• Zeno Engineering

    07/14/2022 at 11:12 0 comments

    Bending time is bending what?

    One speculation considers time to be the entropy within a flow of random quantum moments. [Smith]

    Anything that does happen is happening quantum event by quantum event.  Were all quantum events within some region of space-time to be made to occur more slowly, then would that region of space-time evolve entropy at a slower rate?

    Would alteration of 'time evolution' across some region of space-time be the same as bending the rate of the flow of time in that region?  Would a regionally applied gradient of a quantum Zeno effect [Zeno] create a dimple in time?

    Would this Zeno effect explain a handle on a propagation-delay of 'quantumality?'  Per this effect, as long as a quantum potential is repeatedly observed, the longer the quantum state remains non-determinate.

    RAE (me) considers a harmonic coupling with a quantum event as a repeated observation of the quantum potential.  A harmonic coupling with a quantum-potential is a continual quantum mediation with the magnetic 'field', per se.  

    As an newbie woodworker and amateur engineer, I would appreciate any helpful comments sorting out the rudiments of chronodynamics.  A regional resonance with the matter lattice of copper Coulomb fields is the experimental conjecture of test.  The test will apply Zeno-resonant coupling by magnetic coupling with the natural period of the mass-center of the nucleus.  The test attempts to validate Eng. Z as a research scientist, and me as an alien engineer.  This also supports the concept model of the Einstein-Cartan-Evans theory [Evans], and the resonant coupling described by Evans.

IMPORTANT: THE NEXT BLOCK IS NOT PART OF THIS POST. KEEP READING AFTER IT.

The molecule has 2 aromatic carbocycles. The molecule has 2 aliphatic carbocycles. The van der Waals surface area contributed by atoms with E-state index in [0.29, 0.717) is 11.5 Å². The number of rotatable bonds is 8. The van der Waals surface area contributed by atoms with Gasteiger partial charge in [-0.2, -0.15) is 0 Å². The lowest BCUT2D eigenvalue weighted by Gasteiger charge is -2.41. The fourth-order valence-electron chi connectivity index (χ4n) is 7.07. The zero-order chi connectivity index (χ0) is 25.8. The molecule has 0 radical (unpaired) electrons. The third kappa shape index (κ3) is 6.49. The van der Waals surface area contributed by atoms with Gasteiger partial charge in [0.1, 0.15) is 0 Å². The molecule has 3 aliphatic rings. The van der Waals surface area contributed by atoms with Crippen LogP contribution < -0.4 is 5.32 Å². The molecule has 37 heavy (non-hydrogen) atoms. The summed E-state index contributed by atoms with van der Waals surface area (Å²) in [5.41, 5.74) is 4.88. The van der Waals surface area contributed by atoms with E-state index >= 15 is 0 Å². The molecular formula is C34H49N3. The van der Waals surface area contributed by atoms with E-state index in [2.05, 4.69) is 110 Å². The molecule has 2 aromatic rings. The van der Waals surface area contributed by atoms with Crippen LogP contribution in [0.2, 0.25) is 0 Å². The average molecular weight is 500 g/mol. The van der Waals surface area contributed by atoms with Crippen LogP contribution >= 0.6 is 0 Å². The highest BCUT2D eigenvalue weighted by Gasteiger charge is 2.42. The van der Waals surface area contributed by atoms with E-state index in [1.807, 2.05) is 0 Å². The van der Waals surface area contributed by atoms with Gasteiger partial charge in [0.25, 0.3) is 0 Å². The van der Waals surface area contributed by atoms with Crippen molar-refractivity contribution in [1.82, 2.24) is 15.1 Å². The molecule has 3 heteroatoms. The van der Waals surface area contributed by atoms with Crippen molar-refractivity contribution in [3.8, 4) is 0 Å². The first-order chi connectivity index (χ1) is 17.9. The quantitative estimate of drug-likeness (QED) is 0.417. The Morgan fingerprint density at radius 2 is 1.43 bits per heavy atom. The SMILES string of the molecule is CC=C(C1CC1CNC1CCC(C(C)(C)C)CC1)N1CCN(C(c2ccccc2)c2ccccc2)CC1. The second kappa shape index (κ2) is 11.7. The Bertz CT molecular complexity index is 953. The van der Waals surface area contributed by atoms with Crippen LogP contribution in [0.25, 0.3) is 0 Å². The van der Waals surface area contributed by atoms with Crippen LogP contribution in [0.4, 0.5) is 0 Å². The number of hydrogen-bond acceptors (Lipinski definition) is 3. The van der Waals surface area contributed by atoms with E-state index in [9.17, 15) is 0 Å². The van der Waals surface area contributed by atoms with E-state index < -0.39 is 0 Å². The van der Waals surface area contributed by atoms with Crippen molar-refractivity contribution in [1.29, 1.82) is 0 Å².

This Coulombic sonic-impulse is fancifully termed nucleosonic resonant period.  Exploitation of this nature of the atom's quantum springiness is the development effort.  This project is anticipated to (at least) retard the duration of a quantum transition of those copper atoms in an electrically resonant copper element.

    [Smith]: W. B. Smith, Canadian DOT, 1950s detected a large UFO on Aug. 8, 1954 using equipment in an ionospheric weather monitoring station. Smith later was contacted (xenocommunication) and tutored to enable a fabrication of a geometerized copper coil over hollow ferrite cylinder, which 'scalar' coil forced the emergence of a field effect that altered the flow-rate of time. https://biblio.uottawa.ca/atom/index.php/arthur-bray-fonds
     [Zeno] The quantum Zeno effect (also known as the Turing paradox) is a feature of quantum-mechanical systems allowing a particle's time evolution to be slowed down by measuring it frequently enough with respect to some chosen measurement setting.[1] https://en.wikipedia.org/wiki/Quantum_Zeno_effect

    [Evans] EVE Theory of
    Einstein, Cartan, and extended by Ellie Evans, later debunked by the publisher following mathematical errors found, is based on an alien notion of harmonic coupling with the nucleus during events in the quantum field of the nucleus, the Coulomb field positive charge.

    Background of conjecture:

    Examining documentation on W. B. Smith reads as an alien documentation, unlike any physics of academic sanction.  RAE (me) re-read Smith in 2020 to realize a common thread between Smith and Engineer Z (a now retired electrical engineer scientifically extending an understanding of the atom's positive charge).